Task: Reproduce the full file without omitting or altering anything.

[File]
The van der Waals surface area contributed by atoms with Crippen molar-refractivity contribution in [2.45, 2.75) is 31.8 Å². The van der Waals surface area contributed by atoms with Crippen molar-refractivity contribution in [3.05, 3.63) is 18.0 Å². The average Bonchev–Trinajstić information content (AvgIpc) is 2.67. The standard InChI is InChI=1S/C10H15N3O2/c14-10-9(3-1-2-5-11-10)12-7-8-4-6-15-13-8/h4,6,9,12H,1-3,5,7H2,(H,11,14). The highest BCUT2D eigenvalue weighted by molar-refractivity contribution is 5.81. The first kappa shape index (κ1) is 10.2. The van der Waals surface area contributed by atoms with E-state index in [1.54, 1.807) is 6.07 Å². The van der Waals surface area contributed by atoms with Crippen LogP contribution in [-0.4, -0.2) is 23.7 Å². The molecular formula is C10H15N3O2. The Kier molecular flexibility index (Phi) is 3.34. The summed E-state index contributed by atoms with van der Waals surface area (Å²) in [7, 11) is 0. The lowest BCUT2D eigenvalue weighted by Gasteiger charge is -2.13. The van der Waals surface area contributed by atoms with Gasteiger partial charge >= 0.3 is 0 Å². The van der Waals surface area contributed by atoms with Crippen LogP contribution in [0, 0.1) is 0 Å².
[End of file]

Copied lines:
The van der Waals surface area contributed by atoms with Crippen molar-refractivity contribution in [2.45, 2.75) is 31.8 Å². The van der Waals surface area contributed by atoms with Crippen molar-refractivity contribution in [3.05, 3.63) is 18.0 Å². The average Bonchev–Trinajstić information content (AvgIpc) is 2.67. The standard InChI is InChI=1S/C10H15N3O2/c14-10-9(3-1-2-5-11-10)12-7-8-4-6-15-13-8/h4,6,9,12H,1-3,5,7H2,(H,11,14). The highest BCUT2D eigenvalue weighted by molar-refractivity contribution is 5.81. The first kappa shape index (κ1) is 10.2. The van der Waals surface area contributed by atoms with E-state index in [1.54, 1.807) is 6.07 Å². The van der Waals surface area contributed by atoms with Crippen LogP contribution in [-0.4, -0.2) is 23.7 Å². The molecular formula is C10H15N3O2. The Kier molecular flexibility index (Phi) is 3.34. The summed E-state index contributed by atoms with van der Waals surface area (Å²) in [7, 11) is 0. The lowest BCUT2D eigenvalue weighted by Gasteiger charge is -2.13. The van der Waals surface area contributed by atoms with Gasteiger partial charge >= 0.3 is 0 Å². The van der Waals surface area contributed by atoms with Crippen LogP contribution in [0, 0.1) is 0 Å².